On elk shoulder seasons
By Tom Puchlerz
In Montana private land elk hunting is moving toward 11 weeks for people who can pay thousands of dollars for trophy bulls, while others are left to hunt cows in deep snows and bitter cold when they’re struggling to survive the winter.
That’s the proposal of the Gianforte administration, one that extends “elk shoulder seasons” through Feb. 15 annually, and onto your National Forest in 19 hunting districts. This proposal is ill conceived, premature and not in the interest of elk hunters, landowners and all Montanans who enjoy this incredible creature.
When Montana hunters agreed to the trial implementation of shoulder seasons six years ago, they did so on the premise they would be a temporary action to reduce elk numbers to population objectives and to improve distribution of elk. It was hoped that the shoulder seasons would open up more private land during the general season, moving elk off private and onto public lands. They were not meant to replace general season harvest.
In fact, one of the performance criteria for having a shoulder season was getting a minimum of 50 percent of the annual harvest during the archery and general season. Is this information being collected, is it available, is it being considered? No information as to how the current shoulder seasons are performing is being provided to Montanans, yet they are being asked to comment on this proposal.
Elk population objectives for hunting districts throughout the state were established more than 16 years ago and have yet to be adjusted. During that period much has changed regarding land ownership, landowner tolerance, elk numbers and habitat conditions. In the hunting districts where the changes are being proposed hunter access is heavily restricted to those willing to pay, in those instances our public elk have become a financial commodity to outfitters and landowners. When those objectives were originally established it was primarily one of landowners trying to balance their livestock operations with public elk use.
Finally, elk are incredibly mobile and move across the landscape without regard to landownership, finding secure locations where hunter pressure is limited. Opening of National Forest lands to shoulder season hunting will compound the problem private landowners have by pushing elk back onto private lands. It would be best to stay with localized solutions such as game damage hunts to unacceptably high elk numbers, and not district-wide solutions.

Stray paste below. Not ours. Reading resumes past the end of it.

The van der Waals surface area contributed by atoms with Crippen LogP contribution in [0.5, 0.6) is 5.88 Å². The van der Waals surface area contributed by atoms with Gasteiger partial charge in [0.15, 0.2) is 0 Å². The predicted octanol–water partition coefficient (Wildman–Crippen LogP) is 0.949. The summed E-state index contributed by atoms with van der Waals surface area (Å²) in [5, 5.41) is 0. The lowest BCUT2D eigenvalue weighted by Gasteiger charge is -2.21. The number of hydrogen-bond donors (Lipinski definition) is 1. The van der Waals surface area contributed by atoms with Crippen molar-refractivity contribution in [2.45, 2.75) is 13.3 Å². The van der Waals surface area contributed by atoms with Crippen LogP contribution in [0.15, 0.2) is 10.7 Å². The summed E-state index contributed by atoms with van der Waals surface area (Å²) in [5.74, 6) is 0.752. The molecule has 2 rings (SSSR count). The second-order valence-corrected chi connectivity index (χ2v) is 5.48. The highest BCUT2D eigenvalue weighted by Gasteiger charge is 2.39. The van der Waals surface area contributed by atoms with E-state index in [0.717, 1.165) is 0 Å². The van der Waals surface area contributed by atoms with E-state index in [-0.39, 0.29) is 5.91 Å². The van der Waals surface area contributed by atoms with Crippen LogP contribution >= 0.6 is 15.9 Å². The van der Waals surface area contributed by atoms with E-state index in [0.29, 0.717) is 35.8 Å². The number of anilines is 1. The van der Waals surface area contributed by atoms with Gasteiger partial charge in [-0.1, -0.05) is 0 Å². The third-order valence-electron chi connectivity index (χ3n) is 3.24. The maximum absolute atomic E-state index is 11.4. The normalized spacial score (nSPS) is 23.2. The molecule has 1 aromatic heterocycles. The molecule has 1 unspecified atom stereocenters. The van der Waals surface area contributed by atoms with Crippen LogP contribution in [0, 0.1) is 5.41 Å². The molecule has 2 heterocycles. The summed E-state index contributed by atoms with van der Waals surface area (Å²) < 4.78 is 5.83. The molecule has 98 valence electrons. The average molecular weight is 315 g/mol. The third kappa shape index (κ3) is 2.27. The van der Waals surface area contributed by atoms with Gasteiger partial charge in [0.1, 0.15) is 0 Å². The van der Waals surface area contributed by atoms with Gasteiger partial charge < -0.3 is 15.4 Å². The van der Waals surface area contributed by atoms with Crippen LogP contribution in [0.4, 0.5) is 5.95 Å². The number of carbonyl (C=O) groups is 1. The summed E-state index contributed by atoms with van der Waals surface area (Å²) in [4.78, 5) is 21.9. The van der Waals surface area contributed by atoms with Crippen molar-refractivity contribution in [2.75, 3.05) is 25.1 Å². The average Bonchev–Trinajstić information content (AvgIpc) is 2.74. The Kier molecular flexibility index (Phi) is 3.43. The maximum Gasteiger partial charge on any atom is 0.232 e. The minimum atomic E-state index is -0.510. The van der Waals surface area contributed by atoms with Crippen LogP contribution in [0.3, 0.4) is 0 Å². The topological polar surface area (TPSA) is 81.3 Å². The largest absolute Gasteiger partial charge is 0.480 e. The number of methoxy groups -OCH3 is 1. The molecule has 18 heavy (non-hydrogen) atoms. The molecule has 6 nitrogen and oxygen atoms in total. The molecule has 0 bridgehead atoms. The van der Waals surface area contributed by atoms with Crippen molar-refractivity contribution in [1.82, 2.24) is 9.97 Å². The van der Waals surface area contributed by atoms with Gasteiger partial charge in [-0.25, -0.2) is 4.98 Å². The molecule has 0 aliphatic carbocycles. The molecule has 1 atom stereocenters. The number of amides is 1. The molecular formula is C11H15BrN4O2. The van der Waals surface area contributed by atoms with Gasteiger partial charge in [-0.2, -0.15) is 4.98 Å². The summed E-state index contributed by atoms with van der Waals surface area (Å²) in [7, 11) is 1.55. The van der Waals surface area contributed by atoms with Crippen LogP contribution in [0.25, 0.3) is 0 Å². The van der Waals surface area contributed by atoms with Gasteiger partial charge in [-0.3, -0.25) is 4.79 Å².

While the problem is complex and divisive, solutions are within reach. That includes the Elk Management Plan that Montana Fish, Wildlife and Parks is preparing. The planning process is well under way with a citizens advisory group providing basic objectives and guidelines that the Fish and Wildlife Commission has already approved.
So, what’s the rush to extend elk seasons and expand them to National Forest lands? While the Gianforte administration says it is responding to concerns, it appears to be hearing from a limited group and tailoring elk management around those wanting to profit off our public wildlife.
Montana hunters need to push back. We’re watching our decades-old tradition of fair chase hunting and cooperation between Montanans disintegrate. If this is the new way of doing business in Montana, our state will never look the same for public hunters, both residents and non-residents.
Contact the Fish and Wildlife Commission by emailing them at email@example.com and tell them to look out for our public wildlife, public hunters and Montanans fair chase hunting traditions first, and reject these late season public land elk hunts.
Tom Puchlerz is a retired wildlife biologist with the U.S. Forest Service. He serves as board president of the Montana Wildlife Federation.